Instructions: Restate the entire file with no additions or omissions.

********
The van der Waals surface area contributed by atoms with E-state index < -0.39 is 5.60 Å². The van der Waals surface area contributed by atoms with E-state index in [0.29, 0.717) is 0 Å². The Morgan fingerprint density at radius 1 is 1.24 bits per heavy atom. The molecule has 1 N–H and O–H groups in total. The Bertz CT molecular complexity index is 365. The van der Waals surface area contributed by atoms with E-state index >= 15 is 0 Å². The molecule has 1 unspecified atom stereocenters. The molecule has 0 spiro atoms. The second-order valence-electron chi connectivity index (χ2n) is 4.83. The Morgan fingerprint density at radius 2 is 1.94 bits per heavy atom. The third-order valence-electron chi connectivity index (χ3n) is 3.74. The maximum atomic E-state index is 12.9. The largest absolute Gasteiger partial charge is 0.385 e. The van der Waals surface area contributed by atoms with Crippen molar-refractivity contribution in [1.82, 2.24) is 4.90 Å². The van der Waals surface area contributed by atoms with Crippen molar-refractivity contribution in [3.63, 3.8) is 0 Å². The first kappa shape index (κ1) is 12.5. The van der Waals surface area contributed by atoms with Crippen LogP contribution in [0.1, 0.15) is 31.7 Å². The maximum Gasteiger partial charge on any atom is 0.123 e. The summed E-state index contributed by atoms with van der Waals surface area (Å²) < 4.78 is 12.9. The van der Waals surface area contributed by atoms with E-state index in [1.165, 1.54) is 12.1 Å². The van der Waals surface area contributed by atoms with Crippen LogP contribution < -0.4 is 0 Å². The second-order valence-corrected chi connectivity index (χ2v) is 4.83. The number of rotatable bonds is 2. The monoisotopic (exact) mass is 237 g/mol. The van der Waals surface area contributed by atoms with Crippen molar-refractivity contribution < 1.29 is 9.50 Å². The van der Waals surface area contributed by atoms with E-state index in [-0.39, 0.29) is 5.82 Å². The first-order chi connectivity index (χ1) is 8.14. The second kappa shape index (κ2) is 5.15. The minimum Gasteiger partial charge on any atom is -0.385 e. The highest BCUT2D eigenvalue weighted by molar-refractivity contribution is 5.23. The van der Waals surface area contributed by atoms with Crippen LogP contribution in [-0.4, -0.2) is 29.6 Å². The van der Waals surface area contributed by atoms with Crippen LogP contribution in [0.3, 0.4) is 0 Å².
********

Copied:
The van der Waals surface area contributed by atoms with E-state index < -0.39 is 5.60 Å². The van der Waals surface area contributed by atoms with E-state index in [0.29, 0.717) is 0 Å². The Morgan fingerprint density at radius 1 is 1.24 bits per heavy atom. The molecule has 1 N–H and O–H groups in total. The Bertz CT molecular complexity index is 365. The van der Waals surface area contributed by atoms with E-state index >= 15 is 0 Å². The molecule has 1 unspecified atom stereocenters. The molecule has 0 spiro atoms. The second-order valence-electron chi connectivity index (χ2n) is 4.83. The Morgan fingerprint density at radius 2 is 1.94 bits per heavy atom. The third-order valence-electron chi connectivity index (χ3n) is 3.74. The maximum atomic E-state index is 12.9. The largest absolute Gasteiger partial charge is 0.385 e. The van der Waals surface area contributed by atoms with Crippen molar-refractivity contribution in [1.82, 2.24) is 4.90 Å². The van der Waals surface area contributed by atoms with Crippen molar-refractivity contribution in [3.63, 3.8) is 0 Å². The first kappa shape index (κ1) is 12.5. The van der Waals surface area contributed by atoms with Crippen LogP contribution in [0.1, 0.15) is 31.7 Å². The maximum Gasteiger partial charge on any atom is 0.123 e. The summed E-state index contributed by atoms with van der Waals surface area (Å²) < 4.78 is 12.9. The van der Waals surface area contributed by atoms with E-state index in [1.165, 1.54) is 12.1 Å². The van der Waals surface area contributed by atoms with Crippen LogP contribution < -0.4 is 0 Å². The second-order valence-corrected chi connectivity index (χ2v) is 4.83. The number of rotatable bonds is 2. The monoisotopic (exact) mass is 237 g/mol. The van der Waals surface area contributed by atoms with Crippen molar-refractivity contribution < 1.29 is 9.50 Å². The van der Waals surface area contributed by atoms with E-state index in [-0.39, 0.29) is 5.82 Å². The first-order chi connectivity index (χ1) is 8.14. The second kappa shape index (κ2) is 5.15. The minimum Gasteiger partial charge on any atom is -0.385 e. The highest BCUT2D eigenvalue weighted by molar-refractivity contribution is 5.23. The van der Waals surface area contributed by atoms with Crippen LogP contribution in [-0.4, -0.2) is 29.6 Å². The van der Waals surface area contributed by atoms with Crippen LogP contribution in [0.3, 0.4) is 0 Å².